Does "yes or no" on the telephone mean the same as "check-all-that-apply" on the web?

Jolene D. Smyth, Leah Melani Christian, Don A. Dillman

Research output: Contribution to journalArticlepeer-review

36 Scopus citations


Recent experimental research has shown that respondents to forced-choice questions endorse significantly more options than respondents to check-all questions. This research has challenged the common assumption that these two question formats can be used interchangeably but has been limited to comparisons within a single survey mode. In this paper we use data from a 2004 random sample survey of university students to compare the forced-choice and check-all question formats across web self-administered and telephone interviewer- administered surveys as they are commonly used in survey practice. We find that the within-mode question format effects revealed by previous research and reaffirmed in the current study appear to persist across modes as well; the telephone forced-choice format produces higher endorsement than the web check-all format. These results provide further support for the argument that the check-all and forced-choice question formats do not produce comparable results and are not interchangeable formats. Additional comparisons show that the forced-choice format performs similarly across telephone and web modes.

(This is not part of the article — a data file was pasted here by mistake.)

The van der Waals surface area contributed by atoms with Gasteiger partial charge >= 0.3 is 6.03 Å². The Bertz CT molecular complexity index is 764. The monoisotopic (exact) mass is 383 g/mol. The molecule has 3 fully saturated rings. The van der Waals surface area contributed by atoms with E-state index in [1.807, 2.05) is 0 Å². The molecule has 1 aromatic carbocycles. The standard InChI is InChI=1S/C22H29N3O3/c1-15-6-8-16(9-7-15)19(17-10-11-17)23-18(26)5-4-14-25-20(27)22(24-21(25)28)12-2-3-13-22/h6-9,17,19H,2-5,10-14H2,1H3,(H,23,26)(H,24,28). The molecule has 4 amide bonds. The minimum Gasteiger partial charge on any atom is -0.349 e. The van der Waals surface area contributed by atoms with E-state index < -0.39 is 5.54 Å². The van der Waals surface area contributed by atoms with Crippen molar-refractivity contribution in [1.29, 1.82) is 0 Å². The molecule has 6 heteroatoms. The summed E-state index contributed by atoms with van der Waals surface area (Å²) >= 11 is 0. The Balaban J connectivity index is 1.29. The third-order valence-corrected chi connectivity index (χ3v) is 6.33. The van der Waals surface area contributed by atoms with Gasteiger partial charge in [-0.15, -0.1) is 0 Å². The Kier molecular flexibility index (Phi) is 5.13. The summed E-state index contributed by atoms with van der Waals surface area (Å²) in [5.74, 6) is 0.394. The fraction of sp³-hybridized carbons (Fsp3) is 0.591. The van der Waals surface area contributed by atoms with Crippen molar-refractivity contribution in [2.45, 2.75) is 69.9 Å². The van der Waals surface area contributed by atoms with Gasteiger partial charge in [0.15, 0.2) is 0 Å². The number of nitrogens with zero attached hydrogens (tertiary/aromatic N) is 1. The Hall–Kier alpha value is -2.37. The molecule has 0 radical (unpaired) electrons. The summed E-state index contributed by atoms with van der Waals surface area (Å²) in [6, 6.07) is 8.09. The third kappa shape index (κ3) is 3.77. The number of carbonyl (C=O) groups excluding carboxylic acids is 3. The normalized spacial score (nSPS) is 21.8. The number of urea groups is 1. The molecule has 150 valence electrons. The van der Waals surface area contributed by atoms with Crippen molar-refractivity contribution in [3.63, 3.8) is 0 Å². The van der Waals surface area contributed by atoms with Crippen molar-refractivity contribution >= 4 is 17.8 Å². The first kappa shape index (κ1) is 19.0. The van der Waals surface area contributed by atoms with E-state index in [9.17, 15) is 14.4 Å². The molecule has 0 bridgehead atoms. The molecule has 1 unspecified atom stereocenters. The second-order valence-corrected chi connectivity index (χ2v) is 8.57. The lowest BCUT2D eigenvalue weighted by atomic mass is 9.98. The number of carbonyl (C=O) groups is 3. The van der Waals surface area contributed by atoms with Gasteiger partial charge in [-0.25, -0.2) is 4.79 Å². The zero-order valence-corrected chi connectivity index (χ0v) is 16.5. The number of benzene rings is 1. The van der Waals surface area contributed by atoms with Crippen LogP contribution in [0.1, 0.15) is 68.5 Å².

Original languageEnglish (US)
Pages (from-to)103-113
Number of pages11
JournalPublic Opinion Quarterly
Issue number1
StatePublished - Mar 2008

ASJC Scopus subject areas

  • Communication
  • History
  • Sociology and Political Science
  • General Social Sciences
  • History and Philosophy of Science


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